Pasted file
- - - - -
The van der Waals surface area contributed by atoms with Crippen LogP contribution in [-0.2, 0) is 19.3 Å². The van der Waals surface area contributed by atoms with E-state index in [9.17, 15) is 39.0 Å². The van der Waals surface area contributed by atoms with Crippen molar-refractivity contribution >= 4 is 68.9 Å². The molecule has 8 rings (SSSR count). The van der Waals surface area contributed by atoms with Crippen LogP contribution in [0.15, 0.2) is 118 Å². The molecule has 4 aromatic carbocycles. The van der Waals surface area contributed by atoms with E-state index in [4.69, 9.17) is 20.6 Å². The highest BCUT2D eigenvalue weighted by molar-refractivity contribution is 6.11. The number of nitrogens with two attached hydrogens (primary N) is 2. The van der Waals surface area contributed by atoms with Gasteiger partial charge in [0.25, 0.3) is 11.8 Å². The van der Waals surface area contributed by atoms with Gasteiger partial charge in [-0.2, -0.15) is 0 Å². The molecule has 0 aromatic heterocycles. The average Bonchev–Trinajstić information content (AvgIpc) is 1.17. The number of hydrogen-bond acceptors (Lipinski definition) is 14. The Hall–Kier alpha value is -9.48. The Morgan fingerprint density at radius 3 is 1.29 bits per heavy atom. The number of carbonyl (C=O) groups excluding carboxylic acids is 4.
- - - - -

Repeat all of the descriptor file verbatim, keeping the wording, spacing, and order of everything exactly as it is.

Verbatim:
The van der Waals surface area contributed by atoms with Crippen LogP contribution in [-0.2, 0) is 19.3 Å². The van der Waals surface area contributed by atoms with E-state index in [9.17, 15) is 39.0 Å². The van der Waals surface area contributed by atoms with Crippen molar-refractivity contribution >= 4 is 68.9 Å². The molecule has 8 rings (SSSR count). The van der Waals surface area contributed by atoms with Crippen LogP contribution in [0.15, 0.2) is 118 Å². The molecule has 4 aromatic carbocycles. The van der Waals surface area contributed by atoms with E-state index in [4.69, 9.17) is 20.6 Å². The highest BCUT2D eigenvalue weighted by molar-refractivity contribution is 6.11. The number of nitrogens with two attached hydrogens (primary N) is 2. The van der Waals surface area contributed by atoms with Gasteiger partial charge in [0.25, 0.3) is 11.8 Å². The van der Waals surface area contributed by atoms with Gasteiger partial charge in [-0.2, -0.15) is 0 Å². The molecule has 0 aromatic heterocycles. The average Bonchev–Trinajstić information content (AvgIpc) is 1.17. The number of hydrogen-bond acceptors (Lipinski definition) is 14. The Hall–Kier alpha value is -9.48. The Morgan fingerprint density at radius 3 is 1.29 bits per heavy atom. The number of carbonyl (C=O) groups excluding carboxylic acids is 4.